Am J Sports Med. 2014 Nov;42(11):2560-6.
The arthroscopic latarjet procedure for anterior shoulder instability: 5-year minimum follow-up.
Dumont GD(1), Fogerty S(2), Rosso C(3), Lafosse L(4).
Author information: (1)Department of Orthopaedic Surgery & Sports Medicine, University of South Carolina School of Medicine, Columbia, South Carolina, USA email@example.com. (2)Calderdale and Huddersfield NHS Foundation Trust, Huddersfield Royal Infirmary, Huddersfield, UK. (3)Orthopaedic Department, University Hospital Basel and University of Basel, Basel, Switzerland. (4)Alps Surgery Institute, Clinique Générale, Annecy, France.
BACKGROUND: The arthroscopic Latarjet procedure combines the benefits of arthroscopic surgery with the low rate of recurrent instability associated with the Latarjet procedure. Only short-term outcomes after arthroscopic Latarjet procedure have been reported. PURPOSE: To evaluate the rate of recurrent instability and patient outcomes a minimum of 5 years after stabilization performed with the arthroscopic Latarjet procedure. STUDY DESIGN: Case series; Level of evidence, 4. METHODS: Patients who underwent the arthroscopic Latarjet procedure before June 2008 completed a questionnaire to determine whether they had experienced a dislocation, subluxation, or further surgery. The patients also completed the Western Ontario Shoulder Instability Index (WOSI). RESULTS: A total of 62 of 87 patients (64/89 shoulders) were contacted for follow-up. Mean follow-up time was 76.4 months (range, 61.2-100.7 months). No patients had reported a dislocation since their surgery. One patient reported having subluxations since the surgery. Thus, 1 patient (1.59%) had recurrent instability after the procedure. The mean ± standard deviation aggregate WOSI score was 90.6% ± 9.4%. Mean WOSI domain scores were as follows: Physical Symptoms, 90.1% ± 8.7%; Sports/Recreation/Work, 90.3% ± 12.9%; Lifestyle, 93.7% ± 9.8%; and Emotions, 88.7% ± 17.3%. CONCLUSION: The rate of recurrent instability after arthroscopic Latarjet procedure is low in this series of patients with a minimum 5-year follow-up. Patient outcomes as measured by the WOSI are good.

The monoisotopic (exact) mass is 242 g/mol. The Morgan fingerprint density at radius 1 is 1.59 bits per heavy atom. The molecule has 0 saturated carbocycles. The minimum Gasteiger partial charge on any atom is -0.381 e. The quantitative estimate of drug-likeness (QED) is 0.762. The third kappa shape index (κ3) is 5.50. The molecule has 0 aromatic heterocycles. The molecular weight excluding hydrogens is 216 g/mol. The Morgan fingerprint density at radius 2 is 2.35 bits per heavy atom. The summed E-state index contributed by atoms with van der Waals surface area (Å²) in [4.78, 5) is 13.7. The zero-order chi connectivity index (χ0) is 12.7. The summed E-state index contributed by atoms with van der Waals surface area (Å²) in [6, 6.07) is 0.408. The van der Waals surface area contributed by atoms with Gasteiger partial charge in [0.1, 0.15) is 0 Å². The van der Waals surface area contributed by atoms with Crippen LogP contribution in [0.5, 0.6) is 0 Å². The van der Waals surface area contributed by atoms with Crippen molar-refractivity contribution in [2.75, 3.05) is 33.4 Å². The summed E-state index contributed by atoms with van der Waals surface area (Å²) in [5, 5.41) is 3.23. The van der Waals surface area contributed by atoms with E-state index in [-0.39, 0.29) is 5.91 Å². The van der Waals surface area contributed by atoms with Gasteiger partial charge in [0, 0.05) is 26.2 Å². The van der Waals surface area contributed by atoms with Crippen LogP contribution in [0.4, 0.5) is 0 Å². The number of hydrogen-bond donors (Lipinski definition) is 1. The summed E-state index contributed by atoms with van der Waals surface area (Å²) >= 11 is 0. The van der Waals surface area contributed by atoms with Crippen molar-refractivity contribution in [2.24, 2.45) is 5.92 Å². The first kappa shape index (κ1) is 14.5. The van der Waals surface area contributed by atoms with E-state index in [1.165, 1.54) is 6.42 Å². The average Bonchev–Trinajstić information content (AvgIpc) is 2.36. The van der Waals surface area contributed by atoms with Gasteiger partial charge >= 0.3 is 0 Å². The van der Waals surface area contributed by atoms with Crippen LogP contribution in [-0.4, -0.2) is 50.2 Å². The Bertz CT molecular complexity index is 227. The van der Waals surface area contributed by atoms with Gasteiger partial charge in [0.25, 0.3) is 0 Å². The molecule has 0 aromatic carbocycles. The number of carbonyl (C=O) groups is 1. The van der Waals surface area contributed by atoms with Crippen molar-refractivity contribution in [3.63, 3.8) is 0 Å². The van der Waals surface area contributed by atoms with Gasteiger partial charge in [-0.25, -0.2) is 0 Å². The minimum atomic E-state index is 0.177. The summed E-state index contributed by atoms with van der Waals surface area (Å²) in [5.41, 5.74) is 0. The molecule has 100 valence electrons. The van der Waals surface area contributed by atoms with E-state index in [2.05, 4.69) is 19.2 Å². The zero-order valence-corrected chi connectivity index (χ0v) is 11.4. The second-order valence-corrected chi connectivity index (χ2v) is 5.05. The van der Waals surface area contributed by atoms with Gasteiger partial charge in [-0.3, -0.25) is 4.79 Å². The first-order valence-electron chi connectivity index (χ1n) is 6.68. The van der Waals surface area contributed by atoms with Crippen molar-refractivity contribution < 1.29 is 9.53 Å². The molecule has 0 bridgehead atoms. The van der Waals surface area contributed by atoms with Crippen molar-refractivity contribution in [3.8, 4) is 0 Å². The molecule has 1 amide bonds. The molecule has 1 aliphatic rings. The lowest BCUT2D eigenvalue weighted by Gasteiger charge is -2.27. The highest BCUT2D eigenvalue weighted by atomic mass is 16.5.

Philippe Landreau, MD